Possession aggression: This can apply to toys, food or even the couch. Some dogs will also show possessiveness of their house and backyard. This behavior can be corrected with specific training.

Dominance behavior: Dogs have a natural tendency to assert their position in a pack, even when that pack is human. Becoming your dog's pack leader is about respect, not fear, and can be done in simple ways such as walking through the door first, eating before the dog does and having clear boundaries of acceptable behavior.

Prey drive: Dogs usually retain the instinct to chase a moving object as this is how they obtained food prior to domestication. Prey drive is what makes dogs fetch, chase cars, and is what makes police dogs pursue offenders. If not properly socialised as a puppy, running or squealing children can be perceived as prey to be chased and bitten.

International dog expert Cesar Milan advises the following to avoid your dog biting you or someone else:

Avoid aggressive games: If you start a wrestling match, tug-of-war, or even a particularly energetic game of fetch with your dog, you may be accidentally bitten.

Teach submissive behavior: Your dog should be trained from an early age to give up food without growling or biting, lie on his back and expose his stomach, and other submissive behaviors. If your dog knows that you're the pack leader, you'll be able to stop any unwanted or dangerous behaviors in their tracks.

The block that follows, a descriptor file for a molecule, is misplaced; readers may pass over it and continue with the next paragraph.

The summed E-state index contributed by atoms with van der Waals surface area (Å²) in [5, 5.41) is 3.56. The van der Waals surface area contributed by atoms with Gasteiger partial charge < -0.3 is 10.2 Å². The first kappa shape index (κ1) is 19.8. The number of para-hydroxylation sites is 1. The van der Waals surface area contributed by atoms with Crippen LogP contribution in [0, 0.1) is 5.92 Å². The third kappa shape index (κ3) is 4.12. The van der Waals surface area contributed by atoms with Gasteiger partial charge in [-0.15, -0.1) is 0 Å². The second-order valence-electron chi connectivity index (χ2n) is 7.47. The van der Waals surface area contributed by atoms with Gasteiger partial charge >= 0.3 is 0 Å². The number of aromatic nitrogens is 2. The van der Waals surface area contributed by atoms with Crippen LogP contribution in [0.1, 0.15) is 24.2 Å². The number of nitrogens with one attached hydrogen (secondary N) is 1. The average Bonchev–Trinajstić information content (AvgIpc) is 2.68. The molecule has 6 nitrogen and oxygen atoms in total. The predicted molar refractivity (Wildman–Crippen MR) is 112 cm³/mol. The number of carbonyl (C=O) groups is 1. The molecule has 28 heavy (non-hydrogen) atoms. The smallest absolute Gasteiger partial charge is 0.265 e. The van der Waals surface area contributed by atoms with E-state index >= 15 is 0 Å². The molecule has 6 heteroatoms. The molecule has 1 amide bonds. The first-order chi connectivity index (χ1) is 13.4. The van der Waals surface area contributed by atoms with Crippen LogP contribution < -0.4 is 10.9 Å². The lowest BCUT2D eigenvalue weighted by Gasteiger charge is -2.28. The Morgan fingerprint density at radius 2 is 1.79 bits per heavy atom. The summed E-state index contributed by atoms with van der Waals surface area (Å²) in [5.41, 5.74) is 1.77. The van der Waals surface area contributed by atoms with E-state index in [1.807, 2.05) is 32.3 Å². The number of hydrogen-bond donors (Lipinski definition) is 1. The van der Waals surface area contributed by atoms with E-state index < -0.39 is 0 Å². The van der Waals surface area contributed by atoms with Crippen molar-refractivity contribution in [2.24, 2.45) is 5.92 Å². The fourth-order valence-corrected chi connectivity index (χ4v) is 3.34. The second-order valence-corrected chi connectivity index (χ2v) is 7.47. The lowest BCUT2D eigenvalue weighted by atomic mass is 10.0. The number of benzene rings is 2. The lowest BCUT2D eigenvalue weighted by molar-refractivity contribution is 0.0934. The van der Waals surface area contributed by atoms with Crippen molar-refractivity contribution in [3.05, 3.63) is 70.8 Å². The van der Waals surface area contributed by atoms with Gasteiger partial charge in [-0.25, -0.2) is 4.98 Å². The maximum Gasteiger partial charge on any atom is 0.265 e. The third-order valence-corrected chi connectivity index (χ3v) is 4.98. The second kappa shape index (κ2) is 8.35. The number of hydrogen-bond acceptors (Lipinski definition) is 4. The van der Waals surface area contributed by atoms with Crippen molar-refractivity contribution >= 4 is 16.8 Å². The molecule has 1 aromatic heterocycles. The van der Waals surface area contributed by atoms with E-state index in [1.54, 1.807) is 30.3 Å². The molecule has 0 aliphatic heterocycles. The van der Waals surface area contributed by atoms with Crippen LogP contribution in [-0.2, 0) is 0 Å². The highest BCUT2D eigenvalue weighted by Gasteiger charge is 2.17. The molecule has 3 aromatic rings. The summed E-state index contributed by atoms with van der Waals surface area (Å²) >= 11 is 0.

Desex your dog: Not only is this a good idea for population control, it also reduces aggression in dogs. Dogs can be
excitable enough without extra hormones in the mix.

Do not leave your dog alone with babies or small children: This can have tragic consequences. Children are prone to poke or hit dogs or play inappropriately, which can provoke a bite.

What to do if you encounter an aggressive dog (sourced from www.cesarsway.com)

Stay calm and don't shout or kick at the dog.
Stay very still and do not run.
Avoid direct eye contact and turn to the side. This demonstrates that you are not a threat.
Place any object you have in front of you.
If possible, let the dog attack a loose piece of clothing that can be pulled off and slowly back away. A shoe, bag or water bottle can also be used in this manner, allowing the dog to have a 'piece of you'.
Protect your face, chest and throat and keep hands in a fist to protect fingers.
If you are bitten don't pull away as this will cause tearing injuries.
If possible lift the dogs back legs off the ground which can disconcert it enough to release its hold.

Ultimately the frequency of dog attacks could be significantly reduced by good training practices by owners of all breeds, keeping dogs securely on properties and under control in public areas. Current suggestions of enforcing owners to allow dog-free access to a front door and restricting the numbers of dogs on each property makes good sense to me and may even have prevented the recent tragic attack.

- www.nzherald.co.nz